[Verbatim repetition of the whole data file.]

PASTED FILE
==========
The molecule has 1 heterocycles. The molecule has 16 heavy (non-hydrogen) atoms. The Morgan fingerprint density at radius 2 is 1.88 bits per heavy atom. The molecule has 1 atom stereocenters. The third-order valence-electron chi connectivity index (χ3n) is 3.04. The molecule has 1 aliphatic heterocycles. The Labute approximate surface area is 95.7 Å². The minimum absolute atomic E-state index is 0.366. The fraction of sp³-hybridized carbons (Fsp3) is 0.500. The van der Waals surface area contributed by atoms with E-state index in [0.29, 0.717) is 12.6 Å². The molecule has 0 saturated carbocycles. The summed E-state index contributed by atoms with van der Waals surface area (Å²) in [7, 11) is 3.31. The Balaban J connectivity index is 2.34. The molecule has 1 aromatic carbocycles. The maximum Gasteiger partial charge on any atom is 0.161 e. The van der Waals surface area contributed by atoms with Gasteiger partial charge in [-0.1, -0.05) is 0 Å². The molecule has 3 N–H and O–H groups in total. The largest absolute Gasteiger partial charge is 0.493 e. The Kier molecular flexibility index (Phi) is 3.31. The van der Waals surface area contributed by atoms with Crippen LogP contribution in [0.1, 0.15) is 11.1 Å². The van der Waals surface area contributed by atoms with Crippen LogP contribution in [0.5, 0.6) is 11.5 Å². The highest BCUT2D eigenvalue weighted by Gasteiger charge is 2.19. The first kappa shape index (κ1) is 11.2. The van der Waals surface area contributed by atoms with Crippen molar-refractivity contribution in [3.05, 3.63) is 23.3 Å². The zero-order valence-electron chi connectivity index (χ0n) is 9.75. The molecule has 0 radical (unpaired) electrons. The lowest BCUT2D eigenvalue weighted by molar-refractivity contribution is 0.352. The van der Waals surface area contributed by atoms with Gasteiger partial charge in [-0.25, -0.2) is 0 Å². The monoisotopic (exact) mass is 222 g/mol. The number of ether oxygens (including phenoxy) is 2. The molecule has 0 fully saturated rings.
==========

The molecule has 1 heterocycles. The molecule has 16 heavy (non-hydrogen) atoms. The Morgan fingerprint density at radius 2 is 1.88 bits per heavy atom. The molecule has 1 atom stereocenters. The third-order valence-electron chi connectivity index (χ3n) is 3.04. The molecule has 1 aliphatic heterocycles. The Labute approximate surface area is 95.7 Å². The minimum absolute atomic E-state index is 0.366. The fraction of sp³-hybridized carbons (Fsp3) is 0.500. The van der Waals surface area contributed by atoms with E-state index in [0.29, 0.717) is 12.6 Å². The molecule has 0 saturated carbocycles. The summed E-state index contributed by atoms with van der Waals surface area (Å²) in [7, 11) is 3.31. The Balaban J connectivity index is 2.34. The molecule has 1 aromatic carbocycles. The maximum Gasteiger partial charge on any atom is 0.161 e. The van der Waals surface area contributed by atoms with Gasteiger partial charge in [-0.1, -0.05) is 0 Å². The molecule has 3 N–H and O–H groups in total. The largest absolute Gasteiger partial charge is 0.493 e. The Kier molecular flexibility index (Phi) is 3.31. The van der Waals surface area contributed by atoms with Crippen LogP contribution in [0.1, 0.15) is 11.1 Å². The van der Waals surface area contributed by atoms with Crippen LogP contribution in [0.5, 0.6) is 11.5 Å². The highest BCUT2D eigenvalue weighted by Gasteiger charge is 2.19. The first kappa shape index (κ1) is 11.2. The van der Waals surface area contributed by atoms with Crippen molar-refractivity contribution in [3.05, 3.63) is 23.3 Å². The zero-order valence-electron chi connectivity index (χ0n) is 9.75. The molecule has 0 radical (unpaired) electrons. The lowest BCUT2D eigenvalue weighted by molar-refractivity contribution is 0.352. The van der Waals surface area contributed by atoms with Gasteiger partial charge in [-0.25, -0.2) is 0 Å². The monoisotopic (exact) mass is 222 g/mol. The number of ether oxygens (including phenoxy) is 2. The molecule has 0 fully saturated rings.